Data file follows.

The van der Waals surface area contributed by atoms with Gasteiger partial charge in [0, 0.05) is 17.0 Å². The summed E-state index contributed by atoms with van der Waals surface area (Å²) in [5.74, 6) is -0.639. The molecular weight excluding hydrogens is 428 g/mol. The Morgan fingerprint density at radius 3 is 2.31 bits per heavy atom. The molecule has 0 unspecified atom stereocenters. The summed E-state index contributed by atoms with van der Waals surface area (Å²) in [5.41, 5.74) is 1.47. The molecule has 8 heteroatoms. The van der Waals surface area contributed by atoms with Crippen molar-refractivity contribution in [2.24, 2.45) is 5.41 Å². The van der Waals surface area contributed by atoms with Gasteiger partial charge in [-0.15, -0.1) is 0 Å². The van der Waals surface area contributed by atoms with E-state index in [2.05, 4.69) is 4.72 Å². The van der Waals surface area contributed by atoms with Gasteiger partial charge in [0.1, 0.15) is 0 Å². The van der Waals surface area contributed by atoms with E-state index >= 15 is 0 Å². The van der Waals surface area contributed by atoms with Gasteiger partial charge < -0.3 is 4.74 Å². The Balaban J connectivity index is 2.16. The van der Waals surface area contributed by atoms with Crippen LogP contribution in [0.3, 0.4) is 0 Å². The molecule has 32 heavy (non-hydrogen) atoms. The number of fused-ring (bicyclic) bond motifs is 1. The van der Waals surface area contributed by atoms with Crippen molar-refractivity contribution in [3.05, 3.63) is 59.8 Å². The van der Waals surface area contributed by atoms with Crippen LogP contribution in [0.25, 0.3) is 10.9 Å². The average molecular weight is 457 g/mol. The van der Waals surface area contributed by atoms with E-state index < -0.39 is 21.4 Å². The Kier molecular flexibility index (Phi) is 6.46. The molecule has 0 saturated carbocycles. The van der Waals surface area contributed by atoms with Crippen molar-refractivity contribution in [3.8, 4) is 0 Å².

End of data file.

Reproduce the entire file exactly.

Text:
The van der Waals surface area contributed by atoms with Gasteiger partial charge in [0, 0.05) is 17.0 Å². The summed E-state index contributed by atoms with van der Waals surface area (Å²) in [5.74, 6) is -0.639. The molecular weight excluding hydrogens is 428 g/mol. The Morgan fingerprint density at radius 3 is 2.31 bits per heavy atom. The molecule has 0 unspecified atom stereocenters. The summed E-state index contributed by atoms with van der Waals surface area (Å²) in [5.41, 5.74) is 1.47. The molecule has 8 heteroatoms. The van der Waals surface area contributed by atoms with Crippen molar-refractivity contribution in [2.24, 2.45) is 5.41 Å². The van der Waals surface area contributed by atoms with Gasteiger partial charge in [-0.15, -0.1) is 0 Å². The van der Waals surface area contributed by atoms with E-state index in [2.05, 4.69) is 4.72 Å². The van der Waals surface area contributed by atoms with Gasteiger partial charge in [0.1, 0.15) is 0 Å². The van der Waals surface area contributed by atoms with E-state index >= 15 is 0 Å². The van der Waals surface area contributed by atoms with Gasteiger partial charge < -0.3 is 4.74 Å². The Balaban J connectivity index is 2.16. The van der Waals surface area contributed by atoms with Crippen LogP contribution in [0.3, 0.4) is 0 Å². The molecule has 32 heavy (non-hydrogen) atoms. The number of fused-ring (bicyclic) bond motifs is 1. The van der Waals surface area contributed by atoms with Crippen molar-refractivity contribution in [3.05, 3.63) is 59.8 Å². The van der Waals surface area contributed by atoms with Crippen LogP contribution in [0.25, 0.3) is 10.9 Å². The average molecular weight is 457 g/mol. The van der Waals surface area contributed by atoms with E-state index < -0.39 is 21.4 Å². The Kier molecular flexibility index (Phi) is 6.46. The molecule has 0 saturated carbocycles. The van der Waals surface area contributed by atoms with Crippen molar-refractivity contribution in [3.8, 4) is 0 Å².